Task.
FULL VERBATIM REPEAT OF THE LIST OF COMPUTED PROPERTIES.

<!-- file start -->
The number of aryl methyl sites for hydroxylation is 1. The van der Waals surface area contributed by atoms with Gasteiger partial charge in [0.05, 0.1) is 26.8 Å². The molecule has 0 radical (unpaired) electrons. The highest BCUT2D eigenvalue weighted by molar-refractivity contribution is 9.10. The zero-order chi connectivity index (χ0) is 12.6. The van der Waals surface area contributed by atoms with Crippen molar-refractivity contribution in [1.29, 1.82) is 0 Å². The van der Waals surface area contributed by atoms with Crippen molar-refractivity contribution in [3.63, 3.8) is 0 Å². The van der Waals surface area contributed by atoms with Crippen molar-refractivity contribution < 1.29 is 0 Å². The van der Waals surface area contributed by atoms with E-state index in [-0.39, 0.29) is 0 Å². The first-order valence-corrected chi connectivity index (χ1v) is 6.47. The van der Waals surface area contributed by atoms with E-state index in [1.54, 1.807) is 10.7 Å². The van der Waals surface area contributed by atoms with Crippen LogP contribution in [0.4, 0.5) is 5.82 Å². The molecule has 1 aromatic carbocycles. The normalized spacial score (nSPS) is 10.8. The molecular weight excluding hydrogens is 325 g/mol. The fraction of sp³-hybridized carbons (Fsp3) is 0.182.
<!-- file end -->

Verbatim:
The number of aryl methyl sites for hydroxylation is 1. The van der Waals surface area contributed by atoms with Gasteiger partial charge in [0.05, 0.1) is 26.8 Å². The molecule has 0 radical (unpaired) electrons. The highest BCUT2D eigenvalue weighted by molar-refractivity contribution is 9.10. The zero-order chi connectivity index (χ0) is 12.6. The van der Waals surface area contributed by atoms with Crippen molar-refractivity contribution in [1.29, 1.82) is 0 Å². The van der Waals surface area contributed by atoms with Crippen molar-refractivity contribution in [3.63, 3.8) is 0 Å². The van der Waals surface area contributed by atoms with Crippen molar-refractivity contribution < 1.29 is 0 Å². The van der Waals surface area contributed by atoms with E-state index in [-0.39, 0.29) is 0 Å². The first-order valence-corrected chi connectivity index (χ1v) is 6.47. The van der Waals surface area contributed by atoms with E-state index in [1.54, 1.807) is 10.7 Å². The van der Waals surface area contributed by atoms with Crippen LogP contribution in [0.4, 0.5) is 5.82 Å². The molecule has 1 aromatic carbocycles. The normalized spacial score (nSPS) is 10.8. The molecular weight excluding hydrogens is 325 g/mol. The fraction of sp³-hybridized carbons (Fsp3) is 0.182.